and get the job done. [inaudible question] >> politico, cbs and a number of other news organizations are reporting that bob dole of kansas has been hospitalized at walter reed outside of washington, according to senate majority leader harry reid. u.s. house will gavel back in in about 45 minutes at 6:30 eastern for a number of votes. they are back tomorrow, but no votes expected tomorrow. they had a little bit of housekeeping tomorrow, republicans take up committee assignments. on thursday, democrats will elect their leadership for the 113th congress and later this week, a bill dealing with making it easier for getting visas for foreign students earning degrees in the u.s. live house coverage when they come back here at 6:30 eastern. a discussion of u.s. energy efforts and the energy policy of the obama administration in the next four years. >> we want to welcome back to our table, president and c.e.o. of the american petroleum institute. let's go back to campaign 2012. the american petroleum institute spent about $868,000 on the 2012 campaign cycle. total contributions, $650,000. co
into the following interesting. ted joined abc news in 1963. i joined cbs in 1957. if my arithmetic is right, together we represent more than 100 years of journalistic experience. i mean, that's enough to depress anybody. so ted, what in gods name hauber learned about our sacred craft of journalism in all these years? >> i think we've learned not to make addictions. >> so what are you predict in? >> i predict your title, provocative as it may be may be premature. i think when americans finally realize how bad our what terrible straits our political system is in, i think may be a resurgence of the kind of journalism you and i grew up with. >> of the marvelous, optimistic style. >> actually it's a terrible thought because it suggests a shift of the date is almost going to have to sink before people are going to jump back into the lifeboat. >> t. think we can truly define journalism? if somebody walked in the room right now from mars and set but are these guys talking about? journalism, explain to that guy. >> it is to take it back when you and i were young and when you and i began this busines
-span. re-airs begin at noon with meet the press, 1:00, abc's this week. fox news sunday. cnn state of the union at 3:00 and face the nation from cbs. listen to them all on c-span radio 91 fm. xm satellite channel 119. listen on your i-phone, blackberry or android. on c-span.org. truman had two big puzzles in his life. first was, this is a man that got in politics having failed in many businesses as a young man. and the only way to get in politics in missouri was to be part of a machine. there were two of them and he looked up with the pender gast machine arguably the most corrupt and often vicious machine. i said how did this happen? how could he work in this machine in local politics? that was the first thing i had to work out. the second of course is what we all know about and that is how did he come to use the atomic bomb? what was behind the decision? what's the story about the atomic bomb before he became president? and then when the decision was on his desk. it's still a controversial story and i wanted to know more about it. >> from his early life through his presidency. we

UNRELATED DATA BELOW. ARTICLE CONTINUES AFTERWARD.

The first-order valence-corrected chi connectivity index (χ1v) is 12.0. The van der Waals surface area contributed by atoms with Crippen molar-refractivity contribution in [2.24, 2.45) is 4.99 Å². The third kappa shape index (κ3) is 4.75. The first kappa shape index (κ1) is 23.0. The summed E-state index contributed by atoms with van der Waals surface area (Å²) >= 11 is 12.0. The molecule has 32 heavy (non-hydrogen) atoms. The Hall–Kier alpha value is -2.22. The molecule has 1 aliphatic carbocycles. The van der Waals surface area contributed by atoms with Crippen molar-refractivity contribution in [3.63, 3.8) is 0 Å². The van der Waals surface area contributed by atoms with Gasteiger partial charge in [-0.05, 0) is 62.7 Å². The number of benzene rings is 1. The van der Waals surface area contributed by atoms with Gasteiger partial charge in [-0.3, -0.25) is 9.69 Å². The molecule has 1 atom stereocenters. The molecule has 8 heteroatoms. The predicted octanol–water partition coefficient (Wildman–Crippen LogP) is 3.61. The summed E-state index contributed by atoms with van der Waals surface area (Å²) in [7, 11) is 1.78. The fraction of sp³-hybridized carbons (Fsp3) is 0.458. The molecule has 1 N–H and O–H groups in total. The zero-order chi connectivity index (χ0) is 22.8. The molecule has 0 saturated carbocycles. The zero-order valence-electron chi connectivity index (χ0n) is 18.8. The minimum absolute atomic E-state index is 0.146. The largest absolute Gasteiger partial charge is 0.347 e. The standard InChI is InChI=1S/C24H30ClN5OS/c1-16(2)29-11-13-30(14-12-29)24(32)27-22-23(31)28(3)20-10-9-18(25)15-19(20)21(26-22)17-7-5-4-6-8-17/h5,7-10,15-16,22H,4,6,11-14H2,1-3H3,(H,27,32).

the attack on every major news network. but here is what's more troubling. it wasn't just susan rice who did that. if you recall, the president went not only on letterman, univision, the day after the cbs interview and 14 days later before the united nations, he did not call it a terrorist attack, nor did he reference it as connected to al-qaeda or an al-qaeda affiliated group. in fact, the only reference he made to al-qaeda in that u.n. speech to the world was that al-qaeda had been weakened and osama bin laden was dead. so i think this raises additional questions. it goes beyond ambassador rice. first of all, why were the talking points changed? it doesn't make any sense to me that we were trying to dupe al-qaeda that. doesn't pass the laugh test. buff also why was the president out 14 days later and still fail to go call it a terrorist attack to the world? >> steve: absolutely. because we don't know a lot of what is told by the intelligence community to the president of the united states, but we understand that 72 hours after the attack the presidential daily briefing, which tells the pre
, michael here as well joining us, going to be speaking on "the new new deal: hidden story of change in the obama administration,ed" leadoff speaker is "bailout: how washington abandoned main street while rescuing wall street," give a big round of applause, and cbs 4 has been here for years, and great to have these guys joining us today. take it away, thank you so much. [applause] >> thank you so much, and thank you, everyone, for coming out, and thank you for my co-panelists, an unbelievable thrill that's hard to put into words. here we are after days after the most recent presidential election, and it's hard to believe that it was really four years ago as we were -- at least i was celebrating the first lexes of then senator barack obama as president of the united states of america, and, you know, as a country, it was a remarkable time. it was a different election. in the midst of a financial crisis, a crisis -- i forgot my clock, otherwise i would go on for 45 minutes. [laughter] a financial crisis that really started here in the united states, but brought almost the entire global
Search Results 0 to 35 of about 36 (some duplicates have been removed)